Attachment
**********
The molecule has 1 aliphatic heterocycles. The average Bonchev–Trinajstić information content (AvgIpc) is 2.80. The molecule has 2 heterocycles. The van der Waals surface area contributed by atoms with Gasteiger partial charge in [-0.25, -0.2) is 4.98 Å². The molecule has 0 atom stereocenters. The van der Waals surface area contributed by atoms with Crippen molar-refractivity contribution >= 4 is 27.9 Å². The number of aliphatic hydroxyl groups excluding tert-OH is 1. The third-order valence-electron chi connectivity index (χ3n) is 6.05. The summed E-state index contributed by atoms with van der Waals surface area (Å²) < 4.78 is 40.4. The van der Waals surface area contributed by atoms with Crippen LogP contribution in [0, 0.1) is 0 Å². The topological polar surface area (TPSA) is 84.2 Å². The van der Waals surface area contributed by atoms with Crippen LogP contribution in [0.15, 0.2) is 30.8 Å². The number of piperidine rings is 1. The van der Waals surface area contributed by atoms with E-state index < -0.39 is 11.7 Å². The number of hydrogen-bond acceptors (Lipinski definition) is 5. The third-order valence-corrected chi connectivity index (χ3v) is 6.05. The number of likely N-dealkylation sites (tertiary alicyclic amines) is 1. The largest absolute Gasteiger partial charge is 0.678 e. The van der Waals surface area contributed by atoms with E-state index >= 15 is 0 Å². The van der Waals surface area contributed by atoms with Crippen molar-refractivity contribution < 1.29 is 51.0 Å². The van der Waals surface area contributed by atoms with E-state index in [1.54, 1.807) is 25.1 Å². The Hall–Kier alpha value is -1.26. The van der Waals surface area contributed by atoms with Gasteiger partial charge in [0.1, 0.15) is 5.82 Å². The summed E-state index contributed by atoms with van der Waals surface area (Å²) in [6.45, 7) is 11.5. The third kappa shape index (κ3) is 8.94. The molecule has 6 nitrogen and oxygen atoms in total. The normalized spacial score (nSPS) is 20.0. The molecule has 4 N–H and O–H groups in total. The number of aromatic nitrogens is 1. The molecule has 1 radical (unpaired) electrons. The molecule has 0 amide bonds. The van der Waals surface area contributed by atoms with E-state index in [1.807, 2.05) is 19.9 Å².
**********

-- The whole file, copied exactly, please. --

The molecule has 1 aliphatic heterocycles. The average Bonchev–Trinajstić information content (AvgIpc) is 2.80. The molecule has 2 heterocycles. The van der Waals surface area contributed by atoms with Gasteiger partial charge in [-0.25, -0.2) is 4.98 Å². The molecule has 0 atom stereocenters. The van der Waals surface area contributed by atoms with Crippen molar-refractivity contribution >= 4 is 27.9 Å². The number of aliphatic hydroxyl groups excluding tert-OH is 1. The third-order valence-electron chi connectivity index (χ3n) is 6.05. The summed E-state index contributed by atoms with van der Waals surface area (Å²) < 4.78 is 40.4. The van der Waals surface area contributed by atoms with Crippen LogP contribution in [0, 0.1) is 0 Å². The topological polar surface area (TPSA) is 84.2 Å². The van der Waals surface area contributed by atoms with Crippen LogP contribution in [0.15, 0.2) is 30.8 Å². The number of piperidine rings is 1. The van der Waals surface area contributed by atoms with E-state index < -0.39 is 11.7 Å². The number of hydrogen-bond acceptors (Lipinski definition) is 5. The third-order valence-corrected chi connectivity index (χ3v) is 6.05. The number of likely N-dealkylation sites (tertiary alicyclic amines) is 1. The largest absolute Gasteiger partial charge is 0.678 e. The van der Waals surface area contributed by atoms with E-state index >= 15 is 0 Å². The van der Waals surface area contributed by atoms with Crippen molar-refractivity contribution < 1.29 is 51.0 Å². The van der Waals surface area contributed by atoms with E-state index in [1.54, 1.807) is 25.1 Å². The Hall–Kier alpha value is -1.26. The van der Waals surface area contributed by atoms with Gasteiger partial charge in [0.1, 0.15) is 5.82 Å². The summed E-state index contributed by atoms with van der Waals surface area (Å²) in [6.45, 7) is 11.5. The third kappa shape index (κ3) is 8.94. The molecule has 6 nitrogen and oxygen atoms in total. The normalized spacial score (nSPS) is 20.0. The molecule has 4 N–H and O–H groups in total. The number of aromatic nitrogens is 1. The molecule has 1 radical (unpaired) electrons. The molecule has 0 amide bonds. The van der Waals surface area contributed by atoms with E-state index in [1.807, 2.05) is 19.9 Å².